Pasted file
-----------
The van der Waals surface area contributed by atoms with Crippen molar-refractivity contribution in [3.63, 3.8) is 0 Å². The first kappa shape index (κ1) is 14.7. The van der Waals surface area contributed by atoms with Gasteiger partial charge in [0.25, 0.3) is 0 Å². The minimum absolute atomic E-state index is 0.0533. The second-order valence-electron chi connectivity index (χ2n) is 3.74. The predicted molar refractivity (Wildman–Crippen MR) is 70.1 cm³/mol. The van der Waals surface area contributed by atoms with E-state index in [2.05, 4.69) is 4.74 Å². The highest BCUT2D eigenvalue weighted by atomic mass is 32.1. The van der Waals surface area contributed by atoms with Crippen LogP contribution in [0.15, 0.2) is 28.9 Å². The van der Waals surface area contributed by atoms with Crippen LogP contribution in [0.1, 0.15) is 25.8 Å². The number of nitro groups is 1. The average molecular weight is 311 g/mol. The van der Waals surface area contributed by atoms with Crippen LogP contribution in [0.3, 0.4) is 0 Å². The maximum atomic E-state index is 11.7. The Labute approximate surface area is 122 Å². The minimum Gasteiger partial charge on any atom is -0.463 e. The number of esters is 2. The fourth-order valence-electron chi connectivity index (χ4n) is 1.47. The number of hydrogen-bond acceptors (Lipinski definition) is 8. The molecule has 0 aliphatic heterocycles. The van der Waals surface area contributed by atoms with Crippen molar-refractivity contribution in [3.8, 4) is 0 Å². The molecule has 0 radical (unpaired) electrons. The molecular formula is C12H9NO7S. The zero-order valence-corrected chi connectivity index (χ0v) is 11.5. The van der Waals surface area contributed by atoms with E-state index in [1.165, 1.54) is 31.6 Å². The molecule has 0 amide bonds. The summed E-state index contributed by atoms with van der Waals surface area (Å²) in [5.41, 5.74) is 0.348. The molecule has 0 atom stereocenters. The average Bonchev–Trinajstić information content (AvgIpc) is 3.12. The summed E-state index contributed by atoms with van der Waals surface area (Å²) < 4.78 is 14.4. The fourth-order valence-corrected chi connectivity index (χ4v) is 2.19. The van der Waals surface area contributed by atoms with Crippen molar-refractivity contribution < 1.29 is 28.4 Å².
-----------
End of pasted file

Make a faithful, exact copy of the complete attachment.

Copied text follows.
The van der Waals surface area contributed by atoms with Crippen molar-refractivity contribution in [3.63, 3.8) is 0 Å². The first kappa shape index (κ1) is 14.7. The van der Waals surface area contributed by atoms with Gasteiger partial charge in [0.25, 0.3) is 0 Å². The minimum absolute atomic E-state index is 0.0533. The second-order valence-electron chi connectivity index (χ2n) is 3.74. The predicted molar refractivity (Wildman–Crippen MR) is 70.1 cm³/mol. The van der Waals surface area contributed by atoms with E-state index in [2.05, 4.69) is 4.74 Å². The highest BCUT2D eigenvalue weighted by atomic mass is 32.1. The van der Waals surface area contributed by atoms with Crippen LogP contribution in [0.15, 0.2) is 28.9 Å². The van der Waals surface area contributed by atoms with Crippen LogP contribution in [0.1, 0.15) is 25.8 Å². The number of nitro groups is 1. The average molecular weight is 311 g/mol. The van der Waals surface area contributed by atoms with Crippen LogP contribution in [0.3, 0.4) is 0 Å². The maximum atomic E-state index is 11.7. The Labute approximate surface area is 122 Å². The minimum Gasteiger partial charge on any atom is -0.463 e. The number of esters is 2. The fourth-order valence-electron chi connectivity index (χ4n) is 1.47. The number of hydrogen-bond acceptors (Lipinski definition) is 8. The molecule has 0 aliphatic heterocycles. The van der Waals surface area contributed by atoms with Crippen molar-refractivity contribution in [3.8, 4) is 0 Å². The molecule has 0 radical (unpaired) electrons. The molecular formula is C12H9NO7S. The zero-order valence-corrected chi connectivity index (χ0v) is 11.5. The van der Waals surface area contributed by atoms with E-state index in [1.165, 1.54) is 31.6 Å². The molecule has 0 amide bonds. The summed E-state index contributed by atoms with van der Waals surface area (Å²) in [5.41, 5.74) is 0.348. The molecule has 0 atom stereocenters. The average Bonchev–Trinajstić information content (AvgIpc) is 3.12. The summed E-state index contributed by atoms with van der Waals surface area (Å²) < 4.78 is 14.4. The fourth-order valence-corrected chi connectivity index (χ4v) is 2.19. The van der Waals surface area contributed by atoms with Crippen molar-refractivity contribution < 1.29 is 28.4 Å².